KGHM, a Polish-owned nickel and copper mining company, has announced it will be cutting 87 jobs this spring from its Morrison Mine in Sudbury, Jan. 16. Low nickel prices are being blamed.
The union said the job cuts mean the mine will be going into care and maintenance mode. A skeleton crew will remain on site, dewatering and doing necessary repairs to the shaft until the mine reopens.
No timeframe for the shutdown has been given.
Morrison Mine is located 45 kilometres northwest of Sudbury, in the outlying community of Levack.
Myles Sullivan, area coordinator for Northeastern Ontario for Steelworkers Local 2020, who represents the affected workers, said the latest round of cuts will take effect in late March.
“I really feel for these folks. This includes management at the company as well,” he said in an interview.
“Some of these included retirement packages, but for many, this means they have to look for work, and those kinds of jobs are not in Sudbury. This could mean a major change for their families.”
This also means the KGHM bargaining unit is also being cut to about 100 people. To put that into perspective, when nickel prices were high, the bargaining unit was around 500.
Steve Dunlop, general manager for KGHM's Sudbury operations cited low nickel prices in a statement, which have been hovering around $5 USD per pound for months. It added that the decade-long down cycle has affected several other local operations.
“This is not an easy situation for the employees and families impacted,” says General Manager Steve Dunlop, “We are a small company and we all know each other quite well. This announcement hasn’t been a surprise for many of our people as this is a cyclical industry and we have been openly working with them on solutions to our financial challenges at Morrison – but that certainly doesn’t make this any easier. We were really hoping the mining sector would have recovered by now.”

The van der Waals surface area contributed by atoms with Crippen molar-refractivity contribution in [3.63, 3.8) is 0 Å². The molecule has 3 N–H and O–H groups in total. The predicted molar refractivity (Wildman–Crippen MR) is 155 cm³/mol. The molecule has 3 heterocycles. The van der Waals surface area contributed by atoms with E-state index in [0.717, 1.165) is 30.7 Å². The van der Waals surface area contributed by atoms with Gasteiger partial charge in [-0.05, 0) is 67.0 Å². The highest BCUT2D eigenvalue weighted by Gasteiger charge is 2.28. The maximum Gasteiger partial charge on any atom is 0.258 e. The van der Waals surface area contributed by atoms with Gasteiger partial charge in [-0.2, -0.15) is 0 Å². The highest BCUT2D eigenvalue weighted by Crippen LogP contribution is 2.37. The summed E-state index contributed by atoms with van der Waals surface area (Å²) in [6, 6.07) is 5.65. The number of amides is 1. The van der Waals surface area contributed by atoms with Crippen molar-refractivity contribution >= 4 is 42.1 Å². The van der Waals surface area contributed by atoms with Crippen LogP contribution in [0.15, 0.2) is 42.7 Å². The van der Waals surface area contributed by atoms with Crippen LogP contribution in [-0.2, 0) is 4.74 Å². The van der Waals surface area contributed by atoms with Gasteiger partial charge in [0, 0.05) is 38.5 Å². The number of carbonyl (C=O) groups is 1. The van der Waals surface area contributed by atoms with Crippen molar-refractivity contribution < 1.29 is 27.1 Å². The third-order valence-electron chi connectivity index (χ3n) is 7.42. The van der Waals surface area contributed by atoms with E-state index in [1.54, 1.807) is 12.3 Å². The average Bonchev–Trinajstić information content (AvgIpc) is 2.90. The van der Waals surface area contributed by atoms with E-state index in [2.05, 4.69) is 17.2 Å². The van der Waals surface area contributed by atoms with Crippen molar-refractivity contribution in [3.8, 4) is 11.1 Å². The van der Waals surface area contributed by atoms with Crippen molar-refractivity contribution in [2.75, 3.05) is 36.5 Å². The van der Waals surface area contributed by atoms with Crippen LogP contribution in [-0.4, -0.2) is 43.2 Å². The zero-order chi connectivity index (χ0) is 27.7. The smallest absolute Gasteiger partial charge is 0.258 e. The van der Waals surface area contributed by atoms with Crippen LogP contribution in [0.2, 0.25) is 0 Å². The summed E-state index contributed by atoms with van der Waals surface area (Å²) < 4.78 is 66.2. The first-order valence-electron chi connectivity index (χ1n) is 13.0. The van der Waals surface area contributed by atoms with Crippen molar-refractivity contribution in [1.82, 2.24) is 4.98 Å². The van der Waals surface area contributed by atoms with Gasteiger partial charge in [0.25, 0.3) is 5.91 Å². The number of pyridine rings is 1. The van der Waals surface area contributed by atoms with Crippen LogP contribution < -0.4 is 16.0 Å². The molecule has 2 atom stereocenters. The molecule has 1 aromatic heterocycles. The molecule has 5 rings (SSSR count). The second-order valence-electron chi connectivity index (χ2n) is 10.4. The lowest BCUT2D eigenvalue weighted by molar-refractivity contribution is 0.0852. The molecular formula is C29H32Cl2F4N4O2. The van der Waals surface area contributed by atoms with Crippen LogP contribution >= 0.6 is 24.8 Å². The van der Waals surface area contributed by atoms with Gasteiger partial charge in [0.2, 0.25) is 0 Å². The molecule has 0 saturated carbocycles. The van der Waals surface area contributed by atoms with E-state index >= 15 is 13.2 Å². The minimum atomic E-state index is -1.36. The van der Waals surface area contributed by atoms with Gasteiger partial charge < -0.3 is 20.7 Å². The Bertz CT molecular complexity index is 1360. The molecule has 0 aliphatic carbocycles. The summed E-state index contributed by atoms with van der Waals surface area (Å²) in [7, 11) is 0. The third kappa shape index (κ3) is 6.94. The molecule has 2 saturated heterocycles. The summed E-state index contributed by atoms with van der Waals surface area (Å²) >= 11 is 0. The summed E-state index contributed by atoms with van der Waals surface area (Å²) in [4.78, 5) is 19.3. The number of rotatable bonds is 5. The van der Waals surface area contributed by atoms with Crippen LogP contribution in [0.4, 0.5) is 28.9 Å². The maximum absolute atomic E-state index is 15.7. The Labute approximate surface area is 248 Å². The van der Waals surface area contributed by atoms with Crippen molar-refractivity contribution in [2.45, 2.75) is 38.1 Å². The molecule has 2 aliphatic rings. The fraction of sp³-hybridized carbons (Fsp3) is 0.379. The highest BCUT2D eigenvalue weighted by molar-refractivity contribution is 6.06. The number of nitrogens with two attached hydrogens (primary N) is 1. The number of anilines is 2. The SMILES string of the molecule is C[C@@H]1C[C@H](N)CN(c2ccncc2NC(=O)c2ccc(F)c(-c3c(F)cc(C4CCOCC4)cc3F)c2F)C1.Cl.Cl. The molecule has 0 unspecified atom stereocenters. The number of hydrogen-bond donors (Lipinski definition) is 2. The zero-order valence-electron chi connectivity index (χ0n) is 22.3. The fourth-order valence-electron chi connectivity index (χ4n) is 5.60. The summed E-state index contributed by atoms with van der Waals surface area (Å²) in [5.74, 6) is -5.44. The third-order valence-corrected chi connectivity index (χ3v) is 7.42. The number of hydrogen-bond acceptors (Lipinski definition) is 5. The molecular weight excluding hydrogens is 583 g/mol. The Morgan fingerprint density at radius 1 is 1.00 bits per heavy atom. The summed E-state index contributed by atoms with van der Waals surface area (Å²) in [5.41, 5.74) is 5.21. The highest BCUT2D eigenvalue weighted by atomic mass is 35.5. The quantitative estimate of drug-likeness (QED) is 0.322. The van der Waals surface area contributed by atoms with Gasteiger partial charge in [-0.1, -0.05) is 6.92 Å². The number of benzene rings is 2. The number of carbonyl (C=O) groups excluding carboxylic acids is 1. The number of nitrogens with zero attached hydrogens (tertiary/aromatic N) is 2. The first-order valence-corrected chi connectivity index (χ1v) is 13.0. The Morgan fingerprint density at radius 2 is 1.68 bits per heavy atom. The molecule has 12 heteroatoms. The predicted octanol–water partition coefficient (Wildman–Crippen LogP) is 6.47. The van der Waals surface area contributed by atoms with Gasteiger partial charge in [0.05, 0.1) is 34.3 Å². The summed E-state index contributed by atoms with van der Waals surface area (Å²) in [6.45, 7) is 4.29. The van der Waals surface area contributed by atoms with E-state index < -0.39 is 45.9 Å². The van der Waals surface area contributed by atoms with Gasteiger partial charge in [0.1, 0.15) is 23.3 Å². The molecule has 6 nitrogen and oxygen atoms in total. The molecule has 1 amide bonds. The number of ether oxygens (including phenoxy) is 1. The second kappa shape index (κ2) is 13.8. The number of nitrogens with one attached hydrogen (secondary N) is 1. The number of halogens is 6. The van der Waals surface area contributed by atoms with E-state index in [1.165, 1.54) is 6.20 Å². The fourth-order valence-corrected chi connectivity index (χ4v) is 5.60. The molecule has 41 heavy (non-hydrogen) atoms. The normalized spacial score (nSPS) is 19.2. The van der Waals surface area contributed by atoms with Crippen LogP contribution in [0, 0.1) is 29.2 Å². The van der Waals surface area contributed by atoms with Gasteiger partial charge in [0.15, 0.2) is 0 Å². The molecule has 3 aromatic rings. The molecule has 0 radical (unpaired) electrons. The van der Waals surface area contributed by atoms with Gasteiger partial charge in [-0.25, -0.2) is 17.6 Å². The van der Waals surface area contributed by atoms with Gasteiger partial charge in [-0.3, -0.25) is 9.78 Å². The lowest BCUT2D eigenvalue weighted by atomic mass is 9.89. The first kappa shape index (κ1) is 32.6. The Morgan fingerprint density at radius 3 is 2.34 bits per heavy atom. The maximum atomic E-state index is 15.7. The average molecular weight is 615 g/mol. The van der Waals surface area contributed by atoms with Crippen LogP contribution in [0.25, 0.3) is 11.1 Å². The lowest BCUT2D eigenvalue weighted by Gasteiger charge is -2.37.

He stressed they are giving their employees a large lead time to allow them to consider their options, adding they have worked with the union on this to save as many jobs as they could and protect the health and safety of workers.
"We are not just locking the doors and telling everyone to go home, we want our employees to stay safe and try to help as much as we can," Dunlop said.
Dunlop said the company will be transferring some staff to its McCreedy West Mine on the southwest outskirts of Levack. Dunlop said it contains more precious metals and the company will be focusing on that market for the time being.
Sullivan remains optimistic there will be a rebound in nickel prices in the near future. But until then, the industry will simply have to shoulder the slump in metal prices, which translates to production cuts and job losses.
In the meantime, he said the Steelworkers are asking those affected workers to keep safety in mind as they work for the next two and a half months.
“We know it's a lot to carry on their minds, knowing they have to find jobs again. But we want everyone to get home safe at the end of the day."
According to the KGHM website, the mine originally opened in 1915 and extracted nickel, copper and some precious metals from two shafts, Levack and Craig, until it closed in 1997.
KGHM acquired it in March 2002 and renewed production five years later. Exploration was carried out on the acquired property that resulted in the discovery of the Morrison deposit, rich in polymetallic ore with high-grade copper, nickel and precious metals.